Who do you call when the police are harassing you? That’s a question that many in Black and brown communities have been asking for centuries. On Tuesday (April 19), San Francisco news station ABC 7 News reported that nearly two years after being racially profiled, two Black store owners will be awarded $150,000 from the city of Tiburon, California.
In August 2020, Yema Khalif and his wife Hawi Awash — both Black — were in their store in Tiburon when white police officers approached them demanding that the couple show proof that they owned the store.
Body cam and cell phone footage shows the altercation as it unfolds.
“You’re at a location that we’ve never seen you at before,” a white officer tells Khalif.
Khalif responds, “It does not fucking matter where I’m at before.”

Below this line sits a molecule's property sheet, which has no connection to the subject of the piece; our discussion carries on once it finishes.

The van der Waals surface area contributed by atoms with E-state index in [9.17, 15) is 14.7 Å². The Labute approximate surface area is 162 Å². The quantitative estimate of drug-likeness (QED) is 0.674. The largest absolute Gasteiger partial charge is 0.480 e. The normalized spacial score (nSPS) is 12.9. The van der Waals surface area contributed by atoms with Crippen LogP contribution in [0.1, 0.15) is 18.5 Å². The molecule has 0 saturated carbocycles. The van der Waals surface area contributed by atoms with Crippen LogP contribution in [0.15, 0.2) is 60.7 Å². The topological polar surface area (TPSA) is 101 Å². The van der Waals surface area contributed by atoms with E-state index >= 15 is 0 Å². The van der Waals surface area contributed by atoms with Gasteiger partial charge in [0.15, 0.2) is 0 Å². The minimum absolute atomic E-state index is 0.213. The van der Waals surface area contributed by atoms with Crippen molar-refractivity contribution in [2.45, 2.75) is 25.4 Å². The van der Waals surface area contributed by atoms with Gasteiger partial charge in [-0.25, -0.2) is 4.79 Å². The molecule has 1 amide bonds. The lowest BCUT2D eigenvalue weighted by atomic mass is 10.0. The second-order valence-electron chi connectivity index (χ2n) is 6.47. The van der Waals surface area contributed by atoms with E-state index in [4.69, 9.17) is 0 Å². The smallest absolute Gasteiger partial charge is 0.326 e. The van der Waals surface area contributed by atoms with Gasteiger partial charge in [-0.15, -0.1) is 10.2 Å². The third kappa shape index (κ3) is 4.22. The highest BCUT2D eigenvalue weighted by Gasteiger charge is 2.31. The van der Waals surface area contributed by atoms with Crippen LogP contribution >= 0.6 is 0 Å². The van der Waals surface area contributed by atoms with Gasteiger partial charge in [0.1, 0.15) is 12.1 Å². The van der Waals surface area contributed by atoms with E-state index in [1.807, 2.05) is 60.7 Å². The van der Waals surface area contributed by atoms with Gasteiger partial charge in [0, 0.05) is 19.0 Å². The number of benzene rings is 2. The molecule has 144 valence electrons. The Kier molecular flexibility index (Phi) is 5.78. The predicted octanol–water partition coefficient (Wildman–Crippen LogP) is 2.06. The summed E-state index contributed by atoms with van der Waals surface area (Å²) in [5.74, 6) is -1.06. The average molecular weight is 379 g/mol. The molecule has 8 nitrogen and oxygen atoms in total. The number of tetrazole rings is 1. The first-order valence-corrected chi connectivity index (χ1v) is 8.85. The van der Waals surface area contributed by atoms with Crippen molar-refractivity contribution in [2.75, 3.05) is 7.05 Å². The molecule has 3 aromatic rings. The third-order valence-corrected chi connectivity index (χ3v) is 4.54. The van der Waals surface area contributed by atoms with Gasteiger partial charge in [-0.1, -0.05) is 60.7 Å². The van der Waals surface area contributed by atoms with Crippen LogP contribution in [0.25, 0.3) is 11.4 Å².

As the heated interaction continued, the couple was not left alone until a neighboring white store owner intervened, telling the police that the store did belong to them.
After footage of the confrontation went viral, the police chief of Tiburon and one of the police officers resigned.
At a press conference on Tuesday in Tiburon, Khalif said, “We are not begging, we are demanding to be treated with love, with dignity and with respect.”
His wife Awash joined the conference saying, “This isn’t about just me and Yema. It’s about every single Black and Brown person that comes into the Tiburon community, that comes into the Belvedere community.”
Along with the couple’s settlement money, the city has agreed to form a community advisory board that the couple will serve on. Board members will assist in vetting candidates for the Tiburon police department to help ensure that these kinds of incidents don’t happen again.
The changes don’t end there — Tiburon’s police department has also agreed to better serve the community by increasing the frequency of racial bias training.